At my inauguration I spoke of the seventy million people worldwide who can claim Irish descent. I also committed my Presidency to cherishing them – even though at the time I was thinking of doing so in a purely symbolic way. Nevertheless the simple emblem of a light in the window, for me, and I hope for them, signifies the inextinguishable nature of our love and remembrance on this island those who leave it behind.
Over 100 years since the last of my immigrant ancestors came to America and the president of Ireland has the light on for me. To put the seventy million in context, the current population of Ireland is just over six million roughly 75% in the Republic and the balance in Northern Ireland, part of the U.K. Ireland had a population of about eight million in 1840. From1845 to 1852, Ireland lost two million people, half to starvation and disease and half to emigration. High rates of emigration afterwards prevented Ireland from ever recovering to its pre-Famine population.
My Favorite Civil War Monument
My favorite Civil War monument is not the one to the Irish Brigade at Antietam or the even more impressive one at Gettysburg. It is in Boston. It is called the Shaw monument in honor of Robert Gould Shaw colonel of the 54th Massachusetts. As the inscription shows the monument is really in honor of the whole regiment. I first saw it when I was eighteen and coming at it from behind so I read the inscription before I saw the Augustus Saint-Gaudens sculpture:
THE WHITE OFFICERS TAKING LIFE AND HONOR IN THEIR HANDS CAST IN THEIR LOT WITH MEN OF DESPISED RACE UNPROVED IN WAR AND RISKED DEATH AS INCITERS OF SERVILE INSURRECTION IF TAKEN PRISONERS BESIDES ENCOUNTERING ALL THE COMMON PERILS OF CAMP MARCH AND BATTLE.
THE BLACK RANK AND FILE VOLUNTEERED WHEN DISASTER CLOUDED THE UNION CAUSE SERVED WITHOUT PAY FOR EIGHTEEN MONTHS TILL GIVEN THAT OF WHITE TROOPS FACED THREATENED ENSLAVE- MENT IF CAPTURED WERE BRAVE IN ACTION PATIENT UNDER HEAVY AND DANGEROUS LABORS AND CHEERFUL AMONG HARDSHIPS AND PRIVATIONS.
TOGETHER THEY GAVE TO THE NATION AND THE WORLD UNDYING PROOF THAT AMERICANS OF AFRICAN DESCENT POSSESS THE PRIDE COURAGE AND DEVOTION OF THE PATRIOT SOLDIER. ONE HUNDRED AND EIGHTY THOUSAND SUCH AMERICANS ENLISTED UNDER THE UNION FLAG IN MDCCCLXIII MDCCCLXV.
CHARLES W. ELIOT.
I KNOW NOT MR. COMMANDER WHERE IN ALL HUMAN HISTORY TO ANY GIVEN THOUSAND MEN IN ARMS THERE HAS BEEN COMMITTED A WORK AT ONCE SO PROUD SO PRECIOUS SO FULL OF HOPE AND GLORY AS THE WORK COMMITTED TO YOU.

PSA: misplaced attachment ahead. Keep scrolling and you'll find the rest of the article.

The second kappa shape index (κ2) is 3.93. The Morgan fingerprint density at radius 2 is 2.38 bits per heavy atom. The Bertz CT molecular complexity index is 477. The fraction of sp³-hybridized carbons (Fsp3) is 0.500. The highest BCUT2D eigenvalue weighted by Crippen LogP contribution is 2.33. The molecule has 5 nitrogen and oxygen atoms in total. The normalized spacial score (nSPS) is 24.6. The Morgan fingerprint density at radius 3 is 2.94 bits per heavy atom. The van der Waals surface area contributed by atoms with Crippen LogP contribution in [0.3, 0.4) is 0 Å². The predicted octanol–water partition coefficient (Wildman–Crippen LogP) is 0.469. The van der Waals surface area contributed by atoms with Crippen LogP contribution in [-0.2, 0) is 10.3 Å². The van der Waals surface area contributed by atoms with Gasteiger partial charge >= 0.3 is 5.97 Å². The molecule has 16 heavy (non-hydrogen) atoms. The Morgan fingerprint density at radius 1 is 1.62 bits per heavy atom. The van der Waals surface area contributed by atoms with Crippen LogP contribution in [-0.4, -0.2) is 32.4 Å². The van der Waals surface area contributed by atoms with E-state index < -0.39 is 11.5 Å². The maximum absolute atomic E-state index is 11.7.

JOHN A. ANDREW, GOVERNOR
The math isn’t all that hard to do. About 30% of the persons taken in captivity from Africa were from Nigeria. That means 70% weren’t. The African people in America were pretty intermingled so you could infer that after a generation about 51% would be partially of Nigerian descent (1- (.7 x .7)). Run that out 8 generations and you are well into the nineties. So let’s be conservative and say that 150,000 of the Americans of African descent who wore blue suits in the mid eighteen sixties were partially of Nigerian descent. Now since the Americans of African descent were one of the three primary groups that created the United States, I could start naming names of other heroes, but I only promised you 419 and I’m already at 150,000 and I’m just a tax blogger and have other things I need to be writing about.
Some things I have read in other places lead me to believe I may have stepped into another controversy in which I don’t really belong, so I should clarify that this is something of a personal idiosyncratic viewpoint t. The men of the 54th Mass and the less well known but earlier formed First South Carolina Volunteers, who as mostly Gullah speakers from isolated areas were more distinctively African than their cousins recruited in the North, are American heroes. They did not think of themselves as Nigerian and their descendants probably don’t either. And maybe Nigerians don’t think of them as Nigerian. But they are American heroes, which makes them my heroes. And they are of Nigerian descent, so they make me like Nigeria. As I said in a previous post, I am very ignorant about Nigeria. Maybe Goodluck Jonathan keeps a light on for them in his house, but if he doesn’t it might not be such a bad idea. He could give Mary Robinson a call.
You may be reading this on a site other than forbes.com. Comment away, but if you also log onto forbes.com and comment there, more people may see your comment and I will be able to respond. For more on the topic of the participation Americans of African descent in the Civil War check out theAfrican American Civil War Memorial and Museum.